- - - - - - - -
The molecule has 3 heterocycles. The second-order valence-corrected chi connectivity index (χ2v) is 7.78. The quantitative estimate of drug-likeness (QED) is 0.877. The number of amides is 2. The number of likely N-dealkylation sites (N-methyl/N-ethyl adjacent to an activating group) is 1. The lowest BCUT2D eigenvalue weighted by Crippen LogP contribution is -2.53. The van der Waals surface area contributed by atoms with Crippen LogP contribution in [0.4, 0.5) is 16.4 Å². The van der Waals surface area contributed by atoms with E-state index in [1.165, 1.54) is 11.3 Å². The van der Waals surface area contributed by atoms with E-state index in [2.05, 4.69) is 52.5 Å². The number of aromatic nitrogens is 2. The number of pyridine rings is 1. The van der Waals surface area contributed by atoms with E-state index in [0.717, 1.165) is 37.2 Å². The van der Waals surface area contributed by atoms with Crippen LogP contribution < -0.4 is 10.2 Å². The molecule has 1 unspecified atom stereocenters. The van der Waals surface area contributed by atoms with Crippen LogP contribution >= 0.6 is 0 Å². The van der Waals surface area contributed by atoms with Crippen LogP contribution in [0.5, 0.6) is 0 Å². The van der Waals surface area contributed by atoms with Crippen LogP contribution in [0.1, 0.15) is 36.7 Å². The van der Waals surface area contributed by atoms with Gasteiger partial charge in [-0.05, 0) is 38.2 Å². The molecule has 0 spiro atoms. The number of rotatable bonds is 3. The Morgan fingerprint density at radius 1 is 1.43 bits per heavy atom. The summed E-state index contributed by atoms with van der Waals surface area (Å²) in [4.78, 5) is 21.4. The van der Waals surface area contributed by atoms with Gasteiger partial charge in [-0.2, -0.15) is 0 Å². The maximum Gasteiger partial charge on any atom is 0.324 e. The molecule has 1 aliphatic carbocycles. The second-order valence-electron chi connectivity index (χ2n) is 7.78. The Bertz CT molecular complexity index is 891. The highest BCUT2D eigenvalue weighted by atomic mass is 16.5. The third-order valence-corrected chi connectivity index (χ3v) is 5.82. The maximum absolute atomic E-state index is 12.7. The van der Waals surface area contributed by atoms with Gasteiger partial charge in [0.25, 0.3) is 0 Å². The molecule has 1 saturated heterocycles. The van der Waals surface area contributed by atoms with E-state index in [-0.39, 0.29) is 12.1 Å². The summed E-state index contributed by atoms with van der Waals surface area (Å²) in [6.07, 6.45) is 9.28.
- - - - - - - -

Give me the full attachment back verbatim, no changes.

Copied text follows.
The molecule has 3 heterocycles. The second-order valence-corrected chi connectivity index (χ2v) is 7.78. The quantitative estimate of drug-likeness (QED) is 0.877. The number of amides is 2. The number of likely N-dealkylation sites (N-methyl/N-ethyl adjacent to an activating group) is 1. The lowest BCUT2D eigenvalue weighted by Crippen LogP contribution is -2.53. The van der Waals surface area contributed by atoms with Crippen LogP contribution in [0.4, 0.5) is 16.4 Å². The van der Waals surface area contributed by atoms with E-state index in [1.165, 1.54) is 11.3 Å². The van der Waals surface area contributed by atoms with E-state index in [2.05, 4.69) is 52.5 Å². The number of aromatic nitrogens is 2. The number of pyridine rings is 1. The van der Waals surface area contributed by atoms with E-state index in [0.717, 1.165) is 37.2 Å². The van der Waals surface area contributed by atoms with Crippen LogP contribution < -0.4 is 10.2 Å². The molecule has 1 unspecified atom stereocenters. The van der Waals surface area contributed by atoms with Crippen LogP contribution >= 0.6 is 0 Å². The van der Waals surface area contributed by atoms with Crippen LogP contribution in [0.5, 0.6) is 0 Å². The van der Waals surface area contributed by atoms with Crippen LogP contribution in [0.1, 0.15) is 36.7 Å². The van der Waals surface area contributed by atoms with Gasteiger partial charge in [-0.05, 0) is 38.2 Å². The molecule has 0 spiro atoms. The number of rotatable bonds is 3. The Morgan fingerprint density at radius 1 is 1.43 bits per heavy atom. The summed E-state index contributed by atoms with van der Waals surface area (Å²) in [4.78, 5) is 21.4. The van der Waals surface area contributed by atoms with Gasteiger partial charge in [-0.2, -0.15) is 0 Å². The maximum Gasteiger partial charge on any atom is 0.324 e. The molecule has 1 aliphatic carbocycles. The second-order valence-electron chi connectivity index (χ2n) is 7.78. The Bertz CT molecular complexity index is 891. The highest BCUT2D eigenvalue weighted by atomic mass is 16.5. The third-order valence-corrected chi connectivity index (χ3v) is 5.82. The maximum absolute atomic E-state index is 12.7. The van der Waals surface area contributed by atoms with Gasteiger partial charge in [0.25, 0.3) is 0 Å². The molecule has 1 saturated heterocycles. The van der Waals surface area contributed by atoms with E-state index in [-0.39, 0.29) is 12.1 Å². The summed E-state index contributed by atoms with van der Waals surface area (Å²) in [6.07, 6.45) is 9.28.